In FIG. 1, the antenna 20 is positioned outside the chamber 12 to prevent erosion of the antenna by the plasma 18. As discussed more fully below, in accordance with an alternative implementation, the antenna is placed within the chamber 12.
FIG. 2 is a magnified side view of a simplified representation of the antenna 20, relative to the dielectric window 22 and the plasma 18.
FIG. 3a is a front view of the antenna of the present invention. As illustrated in FIG. 3a, the antenna 20′ has an input terminal 34′ which feeds RF power from the source 30 to first, second, third and fourth radiating elements 36′-42′ (even numbers only). Each radiating element is constructed of copper or other suitable conductor. Current is fed first along the periphery of the antenna 20′ into each radiating element. Each element has a semi-spherical pie shape with the first and second elements 36′ and 38′ being mirror images of each other and the third and fourth elements 40′ and 42′ being mirror images of each other. In combination, the radiating elements create a spherical antenna. Each radiating element terminates in a ground connection via a coupler 44′.
FIG. 3b is a front view of an alternative embodiment of the antenna 20 of the present invention. As illustrated in FIG. 3b, the antenna 20 has an input terminal 34 which feeds RF power from the source 30 to first, second, third and fourth radiating elements 36-42 (even numbers only). Each radiating element is constructed of copper or other suitable conductor. Current is fed first along the periphery of the antenna 20 into each radiating element. Each element has a rectangular spiral shape with the first and second elements 36 and 38 being mirror images of each other and the third and fourth elements 40 and 42 being mirror images of each other. Each radiating element terminates in a RF output coupler 44.
In operation, a door (not shown) on the chamber 12 is opened and a substrate 17 is placed on the substrate holder 16 inside the chamber. Next, the chamber 12 is evacuated by the pump 14. At this point, a gas is supplied to the chamber via a gas supply and a pipe or conduit (neither of which are shown). The switch 32 is closed and RF power is supplied to the antenna 20 or 20′ via the impedance matching network 24. The application of current to the antenna 20 causes the antenna to launch an electromagnetic field into the chamber. As is well known in the art, a time varying electromagnetic or electrostatic capacitive field may be applied. In the preferred embodiment, a field is applied which stimulates free-electrons within the gas. The excitation of electrons within the gas operates to treat the surface of the substrate 17 as required for plasma etching, plasma enhanced CVD, physical vapor deposition, photoresist stripping and other applications as will be appreciated by those skilled in the art.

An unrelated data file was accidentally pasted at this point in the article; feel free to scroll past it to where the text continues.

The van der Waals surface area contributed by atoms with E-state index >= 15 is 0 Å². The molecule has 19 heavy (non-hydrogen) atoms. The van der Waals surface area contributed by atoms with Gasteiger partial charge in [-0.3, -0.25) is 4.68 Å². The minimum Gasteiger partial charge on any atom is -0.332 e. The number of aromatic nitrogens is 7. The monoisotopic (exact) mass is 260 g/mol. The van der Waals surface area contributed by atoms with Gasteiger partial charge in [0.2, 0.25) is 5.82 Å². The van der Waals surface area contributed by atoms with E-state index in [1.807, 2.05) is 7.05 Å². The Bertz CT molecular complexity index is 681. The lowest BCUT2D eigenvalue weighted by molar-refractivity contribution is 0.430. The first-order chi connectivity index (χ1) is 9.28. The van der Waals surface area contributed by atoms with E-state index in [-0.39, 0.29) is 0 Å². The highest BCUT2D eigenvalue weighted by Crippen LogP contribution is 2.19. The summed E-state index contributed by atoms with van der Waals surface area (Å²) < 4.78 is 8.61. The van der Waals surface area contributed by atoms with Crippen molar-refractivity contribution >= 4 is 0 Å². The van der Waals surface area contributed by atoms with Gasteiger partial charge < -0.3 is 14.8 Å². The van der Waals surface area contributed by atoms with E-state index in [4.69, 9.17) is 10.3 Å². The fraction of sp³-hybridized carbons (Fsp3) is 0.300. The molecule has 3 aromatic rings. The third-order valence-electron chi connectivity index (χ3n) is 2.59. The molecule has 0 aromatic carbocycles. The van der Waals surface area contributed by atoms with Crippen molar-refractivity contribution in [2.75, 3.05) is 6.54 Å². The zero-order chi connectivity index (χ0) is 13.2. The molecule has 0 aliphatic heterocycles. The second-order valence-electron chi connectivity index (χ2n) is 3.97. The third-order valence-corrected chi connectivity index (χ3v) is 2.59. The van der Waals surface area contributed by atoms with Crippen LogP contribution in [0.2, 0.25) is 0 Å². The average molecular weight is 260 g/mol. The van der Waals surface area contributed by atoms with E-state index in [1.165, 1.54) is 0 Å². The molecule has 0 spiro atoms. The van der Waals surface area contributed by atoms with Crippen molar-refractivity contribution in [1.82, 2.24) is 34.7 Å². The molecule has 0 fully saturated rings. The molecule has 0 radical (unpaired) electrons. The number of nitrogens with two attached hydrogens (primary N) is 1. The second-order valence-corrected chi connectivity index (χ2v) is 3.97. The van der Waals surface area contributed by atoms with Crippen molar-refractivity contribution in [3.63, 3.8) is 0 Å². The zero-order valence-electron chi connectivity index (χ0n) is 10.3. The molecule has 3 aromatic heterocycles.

Division of input current into four radiating elements affords minimal inductance and self-resonance and improved area of coverage and uniformity in the application of electromagnetic energy to the plasma relative to conventional single spiral designs. In addition, the distribution of the input current into multiple radiating elements allows for the generation of intense electromagnetic field density without inducing a substantial voltage drop between the RF input and the output terminals. Cooling water may be injected and extracted from ground with minimal electrical isolation problems.
FIG. 4 is a schematic diagram of an alternative implementation of a plasma processing system incorporating the wide area planar antenna plasma source of the present invention. The embodiment 10′ of FIG. 4 is essentially identical to the embodiment 10 of FIG. 1 with the exception that the antenna 20 is inserted into the chamber 20 into the plasma 18. This allows for the elimination of the dielectric window 22 of FIG. 1. The elimination of the thick ceramic dielectric window 22 enhances power coupling efficiency as the inductive electromagnetic field is not reduced thereby.
In the alternative implementation, the antenna 20 is isolated from ground by an additional capacitor 33 connected to the output terminals of each radiating element. By adjusting the value of the capacitor 33, capacitive electric field components generated by the antenna 20 can be controlled.
FIG. 5 is a second alternative implementation of a plasma processing system incorporating the teachings of the present invention. The implementation 10″ of FIG. 5 is identical to that of FIG. 1 with the exception that a winding 41 is provided about an upper section 13 of the chamber 12. The winding 13 is energized by a power supply 45 under control of a controller 46. The power supply 45 also energizes an ion grid 43 disposed between the upper section 13 and the main body of the chamber 12. The grid 43 facilitates the extraction of ions. The implementation of FIG. 5 addresses those applications that require only energetic ions. The inventive plasma source can also be used to generate an ion beam for those applications by extracting only ions from the plasma generated by the plasma source. Grid arrays are used to accelerate ions and to repel electrons from the plasma source by applying electrostatic voltage to the grids. To increase plasma density, magnets can be used at the edge of the plasma source.
Thus, the present invention has been described herein with reference to a particular embodiment for a particular application. Those having ordinary skill in the art and access to the present teachings will recognize additional modifications applications and embodiments within the scope thereof
It is therefore intended by the appended claims to cover any and all such applications, modifications and embodiments within the scope of the present invention.
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|Citing Patent||Filing date||Publication date||Applicant||Title|
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|WO2015120513A1 *||Jan 28, 2015||Aug 20, 2015||Kenneth Scott Alexander Butcher||Electrostatic control of metal wetting layers during deposition|
|U.S. Classification||156/345.48, 118/723.0AN, 315/111.51|
|Aug 23, 1999||AS||Assignment|
Owner name: BETHEL MATERIAL RESEARCH, CALIFORNIA
Free format text: ASSIGNMENT OF ASSIGNORS INTEREST;ASSIGNOR:RA, YUNJU;REEL/FRAME:010200/0544
Effective date: 19990806
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|Jun 25, 2009||AS||Assignment|
Owner name: TOP ENGINEERING CO., LTD., KOREA, REPUBLIC OF
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Effective date: 20090608
|Jul 22, 2009||AS||Assignment|
Owner name: TOP ENGINEERING CO., LTD., KOREA, REPUBLIC OF